A former soldier, the traditional ruler reminded those he claimed were calling for war to remember that “nobody had a monopoly of violence” and that the end of war would not benefit any group, saying “the inaction of government has allowed many avoidable losses of lives to happen,” and that “State actors, which have the primary responsibility to protect lives and property, must be alert and prompt in their duties and responsibilities.”
Constraining as it is, Mr Soyinka, chairman of the event, said, the current constitution still offered some decent room for manoeuvre if elected political leaders, particularly governors, wanted to truly render dutiful stewardship to citizens. Nothing has been more sickening, the writer said, than seeing elected governors shackle themselves in a “centralist mindset” state when indeed they ought to be challenging some of the unitarist over-reach of the federal government. “Take in your hands any form of authority you can, if possible, constitute legal teams to advise you,” Mr Soyinka counselled the governors, many of whom have been recently criticized as acting as handmaidens of a federal government that often overstepped its bounds to subvert the rights of states and subnational governance structures.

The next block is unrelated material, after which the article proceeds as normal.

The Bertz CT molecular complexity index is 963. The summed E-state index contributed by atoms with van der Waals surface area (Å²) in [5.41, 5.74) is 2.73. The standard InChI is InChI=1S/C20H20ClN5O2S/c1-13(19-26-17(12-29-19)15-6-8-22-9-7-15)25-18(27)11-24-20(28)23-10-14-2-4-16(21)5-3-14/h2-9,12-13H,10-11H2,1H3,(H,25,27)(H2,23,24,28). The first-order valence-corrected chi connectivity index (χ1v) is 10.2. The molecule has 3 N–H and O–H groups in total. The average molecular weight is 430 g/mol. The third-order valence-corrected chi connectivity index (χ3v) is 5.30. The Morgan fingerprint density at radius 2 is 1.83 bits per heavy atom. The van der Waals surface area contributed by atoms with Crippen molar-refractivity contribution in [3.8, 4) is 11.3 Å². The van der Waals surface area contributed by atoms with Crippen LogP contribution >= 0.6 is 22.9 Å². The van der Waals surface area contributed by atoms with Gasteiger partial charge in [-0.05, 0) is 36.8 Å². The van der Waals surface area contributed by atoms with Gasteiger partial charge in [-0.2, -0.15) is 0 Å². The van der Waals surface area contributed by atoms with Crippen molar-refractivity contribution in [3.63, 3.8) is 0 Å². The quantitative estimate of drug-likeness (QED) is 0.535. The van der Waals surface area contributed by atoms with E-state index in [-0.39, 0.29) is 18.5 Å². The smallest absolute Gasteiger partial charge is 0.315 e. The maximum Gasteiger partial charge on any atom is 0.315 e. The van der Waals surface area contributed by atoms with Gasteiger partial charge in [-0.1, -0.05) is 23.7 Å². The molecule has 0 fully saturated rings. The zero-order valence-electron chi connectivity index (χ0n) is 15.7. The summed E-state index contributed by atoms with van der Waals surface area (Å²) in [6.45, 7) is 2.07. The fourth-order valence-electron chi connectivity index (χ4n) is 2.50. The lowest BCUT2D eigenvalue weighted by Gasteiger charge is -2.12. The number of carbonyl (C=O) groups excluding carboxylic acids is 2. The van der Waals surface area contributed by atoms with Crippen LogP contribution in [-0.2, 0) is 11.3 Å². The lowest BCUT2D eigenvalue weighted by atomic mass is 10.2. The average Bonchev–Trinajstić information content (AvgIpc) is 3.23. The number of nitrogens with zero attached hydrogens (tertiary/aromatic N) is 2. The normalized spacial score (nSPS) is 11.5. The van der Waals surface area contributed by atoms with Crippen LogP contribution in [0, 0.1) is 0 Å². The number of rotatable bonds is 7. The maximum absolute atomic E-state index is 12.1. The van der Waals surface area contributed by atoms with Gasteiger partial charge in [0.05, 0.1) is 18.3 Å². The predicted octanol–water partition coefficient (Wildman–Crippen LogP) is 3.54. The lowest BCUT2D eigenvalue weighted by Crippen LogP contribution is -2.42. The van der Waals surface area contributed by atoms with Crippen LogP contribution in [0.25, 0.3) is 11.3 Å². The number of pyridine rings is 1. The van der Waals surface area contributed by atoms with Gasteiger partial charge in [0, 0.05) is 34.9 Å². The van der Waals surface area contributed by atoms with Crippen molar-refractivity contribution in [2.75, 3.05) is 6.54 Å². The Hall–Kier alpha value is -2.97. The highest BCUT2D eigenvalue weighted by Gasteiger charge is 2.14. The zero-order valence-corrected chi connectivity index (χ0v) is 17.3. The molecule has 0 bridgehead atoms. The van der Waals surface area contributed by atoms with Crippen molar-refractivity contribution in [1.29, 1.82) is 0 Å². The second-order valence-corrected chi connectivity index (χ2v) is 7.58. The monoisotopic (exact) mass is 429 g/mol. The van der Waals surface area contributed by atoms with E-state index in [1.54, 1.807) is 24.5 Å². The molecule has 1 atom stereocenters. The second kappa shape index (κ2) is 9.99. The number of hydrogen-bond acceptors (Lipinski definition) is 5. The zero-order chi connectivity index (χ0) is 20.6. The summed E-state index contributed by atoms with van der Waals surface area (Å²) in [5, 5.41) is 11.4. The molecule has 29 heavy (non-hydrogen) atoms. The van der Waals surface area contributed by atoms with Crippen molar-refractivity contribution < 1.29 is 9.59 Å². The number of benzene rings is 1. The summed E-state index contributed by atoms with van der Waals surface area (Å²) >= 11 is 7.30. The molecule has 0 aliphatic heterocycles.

Mr Soyinka backed Mr Anyaoku and the guest speaker, Odia Ofeimun, in calling for a restructuring of current governance principles in the country which he said were unquestionably unitarist and undemocratic. “And for those who claim they do not understand the meaning of restructuring,” Mr Soyinka advised them to invent any available language that helped them understand that the current constitution and the management of federalism in the country made no sense in democratic definition.
Mr Ofeimun, a poet, essayist, and former president of the Association of Nigerian Authors (ANA), raised dusts in his advocacy for the decentralisation of the country’s constitutional principles, the important need to protect minority rights, the failed obligations for a social compact with citizens, the unchecked rampage of the agricultural economy of farmers by herdsmen in the middle belt and in the South-west region of the country as well as on the imperative of a mass education programme that will equip the next generation of Nigerians.
Mr Ofeimun’s remarks drew an immediate response and a side debate from Lamido Sanusi, the former emir of Kano and former governor of Nigeria’s Central Bank, who argued that the “extraordinary expensive governance” is probably the most important and fundamental problem for Nigeria, “over ethnicity, religion and the concerns about rebuilding a new consensus for governance.”